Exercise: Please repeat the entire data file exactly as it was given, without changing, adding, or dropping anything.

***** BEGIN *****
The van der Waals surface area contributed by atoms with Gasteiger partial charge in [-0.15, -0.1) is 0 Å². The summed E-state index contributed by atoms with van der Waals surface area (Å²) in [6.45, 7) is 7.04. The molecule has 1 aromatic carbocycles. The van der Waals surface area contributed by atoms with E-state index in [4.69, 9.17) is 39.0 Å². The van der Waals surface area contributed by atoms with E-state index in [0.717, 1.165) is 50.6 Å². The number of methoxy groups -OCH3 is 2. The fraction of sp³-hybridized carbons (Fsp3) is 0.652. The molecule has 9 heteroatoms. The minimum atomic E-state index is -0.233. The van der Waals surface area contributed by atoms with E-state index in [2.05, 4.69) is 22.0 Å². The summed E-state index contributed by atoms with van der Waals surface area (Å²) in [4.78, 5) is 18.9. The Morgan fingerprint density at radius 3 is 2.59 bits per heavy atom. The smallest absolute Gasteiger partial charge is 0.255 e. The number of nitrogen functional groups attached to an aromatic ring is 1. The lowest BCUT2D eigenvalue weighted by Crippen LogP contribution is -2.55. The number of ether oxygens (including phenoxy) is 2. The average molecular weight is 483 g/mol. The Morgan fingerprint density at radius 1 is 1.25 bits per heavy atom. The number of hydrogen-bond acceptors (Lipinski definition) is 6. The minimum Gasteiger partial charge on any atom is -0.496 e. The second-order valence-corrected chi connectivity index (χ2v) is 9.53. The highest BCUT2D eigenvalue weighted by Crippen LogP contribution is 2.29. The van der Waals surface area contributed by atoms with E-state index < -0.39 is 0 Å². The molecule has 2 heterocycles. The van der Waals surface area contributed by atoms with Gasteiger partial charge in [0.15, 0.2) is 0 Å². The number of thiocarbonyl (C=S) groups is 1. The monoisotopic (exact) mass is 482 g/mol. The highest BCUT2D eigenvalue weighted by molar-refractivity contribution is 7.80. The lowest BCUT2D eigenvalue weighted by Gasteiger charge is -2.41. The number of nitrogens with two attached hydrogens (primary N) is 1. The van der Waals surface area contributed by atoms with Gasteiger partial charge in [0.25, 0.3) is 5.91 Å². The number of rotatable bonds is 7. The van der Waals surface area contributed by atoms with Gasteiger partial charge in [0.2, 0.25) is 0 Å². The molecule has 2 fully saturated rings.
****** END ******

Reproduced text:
The van der Waals surface area contributed by atoms with Gasteiger partial charge in [-0.15, -0.1) is 0 Å². The summed E-state index contributed by atoms with van der Waals surface area (Å²) in [6.45, 7) is 7.04. The molecule has 1 aromatic carbocycles. The van der Waals surface area contributed by atoms with E-state index in [4.69, 9.17) is 39.0 Å². The van der Waals surface area contributed by atoms with E-state index in [0.717, 1.165) is 50.6 Å². The number of methoxy groups -OCH3 is 2. The fraction of sp³-hybridized carbons (Fsp3) is 0.652. The molecule has 9 heteroatoms. The minimum atomic E-state index is -0.233. The van der Waals surface area contributed by atoms with E-state index in [2.05, 4.69) is 22.0 Å². The summed E-state index contributed by atoms with van der Waals surface area (Å²) in [4.78, 5) is 18.9. The Morgan fingerprint density at radius 3 is 2.59 bits per heavy atom. The smallest absolute Gasteiger partial charge is 0.255 e. The number of nitrogen functional groups attached to an aromatic ring is 1. The lowest BCUT2D eigenvalue weighted by Crippen LogP contribution is -2.55. The number of ether oxygens (including phenoxy) is 2. The average molecular weight is 483 g/mol. The Morgan fingerprint density at radius 1 is 1.25 bits per heavy atom. The number of hydrogen-bond acceptors (Lipinski definition) is 6. The minimum Gasteiger partial charge on any atom is -0.496 e. The second-order valence-corrected chi connectivity index (χ2v) is 9.53. The highest BCUT2D eigenvalue weighted by Crippen LogP contribution is 2.29. The van der Waals surface area contributed by atoms with E-state index < -0.39 is 0 Å². The molecule has 2 heterocycles. The van der Waals surface area contributed by atoms with Gasteiger partial charge in [0.15, 0.2) is 0 Å². The number of thiocarbonyl (C=S) groups is 1. The monoisotopic (exact) mass is 482 g/mol. The highest BCUT2D eigenvalue weighted by molar-refractivity contribution is 7.80. The lowest BCUT2D eigenvalue weighted by Gasteiger charge is -2.41. The number of nitrogens with two attached hydrogens (primary N) is 1. The van der Waals surface area contributed by atoms with Gasteiger partial charge in [0.25, 0.3) is 5.91 Å². The number of rotatable bonds is 7. The van der Waals surface area contributed by atoms with Gasteiger partial charge in [0.2, 0.25) is 0 Å². The molecule has 2 fully saturated rings.